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ginger07 ginger07 is offline
 
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Westing Game
Old 05-24-2007, 06:56 AM
 
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Hi. I am trying to prepare lessons for next fall. I am thinking of using the Westing Game by Ellen Raskin for a novel theme during Halloween. My students are all boys in the eighth grade. Is this book popular and fun for junior high students? Thank You


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We had a blast
Old 05-28-2007, 01:29 PM
 
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with The Westing Game in my fifth grade class...about half of them "got it", but the other half had to be spoon fed. Each student became an heir, and were paired up the same as the book. This was done randomly, and really worked. Friday everyone dressed up as their character and we had a party. I still have middle schoolers come back and ask if I'm still doing the Westing Game with my class, and many of those are boys. I wouldn't hesitate doing it with 8th graders.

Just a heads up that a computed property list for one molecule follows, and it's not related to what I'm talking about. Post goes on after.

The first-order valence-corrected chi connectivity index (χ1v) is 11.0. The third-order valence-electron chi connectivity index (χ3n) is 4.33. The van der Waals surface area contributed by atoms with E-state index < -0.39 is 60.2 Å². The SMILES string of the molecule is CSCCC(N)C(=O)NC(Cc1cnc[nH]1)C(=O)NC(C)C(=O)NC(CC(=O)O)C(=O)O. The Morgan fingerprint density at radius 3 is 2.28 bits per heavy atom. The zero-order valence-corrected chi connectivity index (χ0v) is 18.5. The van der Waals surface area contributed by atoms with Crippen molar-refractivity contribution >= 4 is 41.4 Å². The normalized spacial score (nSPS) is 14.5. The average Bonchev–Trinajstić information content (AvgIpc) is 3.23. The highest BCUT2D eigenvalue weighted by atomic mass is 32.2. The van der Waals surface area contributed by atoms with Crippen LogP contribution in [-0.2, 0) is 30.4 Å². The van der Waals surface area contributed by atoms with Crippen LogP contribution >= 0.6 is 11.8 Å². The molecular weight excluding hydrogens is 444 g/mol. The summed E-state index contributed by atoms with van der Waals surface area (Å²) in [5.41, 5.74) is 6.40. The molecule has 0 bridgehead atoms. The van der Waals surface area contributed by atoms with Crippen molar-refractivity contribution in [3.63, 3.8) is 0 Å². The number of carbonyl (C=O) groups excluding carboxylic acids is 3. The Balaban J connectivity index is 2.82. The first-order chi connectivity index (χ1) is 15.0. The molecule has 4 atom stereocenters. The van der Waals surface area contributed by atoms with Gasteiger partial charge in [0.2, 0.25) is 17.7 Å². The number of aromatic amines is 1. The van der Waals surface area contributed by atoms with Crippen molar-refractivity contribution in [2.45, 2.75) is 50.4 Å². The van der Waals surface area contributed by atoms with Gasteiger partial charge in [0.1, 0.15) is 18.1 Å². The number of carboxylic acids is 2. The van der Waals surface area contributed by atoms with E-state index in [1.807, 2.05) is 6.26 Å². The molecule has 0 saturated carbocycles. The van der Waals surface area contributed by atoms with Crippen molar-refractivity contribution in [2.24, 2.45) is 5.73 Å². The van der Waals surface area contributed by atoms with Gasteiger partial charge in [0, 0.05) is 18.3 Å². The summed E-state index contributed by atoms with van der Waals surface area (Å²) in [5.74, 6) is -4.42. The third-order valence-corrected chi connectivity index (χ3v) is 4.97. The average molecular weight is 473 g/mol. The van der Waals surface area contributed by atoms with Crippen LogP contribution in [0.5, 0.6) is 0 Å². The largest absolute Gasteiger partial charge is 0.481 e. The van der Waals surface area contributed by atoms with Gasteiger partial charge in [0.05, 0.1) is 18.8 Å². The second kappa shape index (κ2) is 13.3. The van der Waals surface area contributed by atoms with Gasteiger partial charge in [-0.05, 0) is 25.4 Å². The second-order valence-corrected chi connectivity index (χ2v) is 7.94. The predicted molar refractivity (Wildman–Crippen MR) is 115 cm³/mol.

You'll come up with all sorts of ideas as you read and reread the story....

Have fun!
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Tink898 Tink898 is offline
 
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Westing Game
Old 06-10-2007, 04:01 PM
 
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I used the Westing Game in an advanced reading class in middle scool a few years ago. We started out by playing the game clue and then they had to create their own murder mysteries. We then read the book and as the other teacher described we each picked a character at the start of the story to to make our own. Throughout the story they had to really get to know their character. When we finished the story we had a celebration where we each dressed as our character and gave clues as to who we were (usually the dress gave it away, but they were very creative in their clues and the kids had fun guessing who each one was.) We did other activities, but they are not coming to me right now- if I think if them, I'll let you know. Oh, we also watched the movie- it was horrible, the kids hated it (and they really enjoyed the book)
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mytwocents mytwocents is offline
 
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read it with 5th grade
Old 07-02-2007, 12:18 PM
 
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Hi!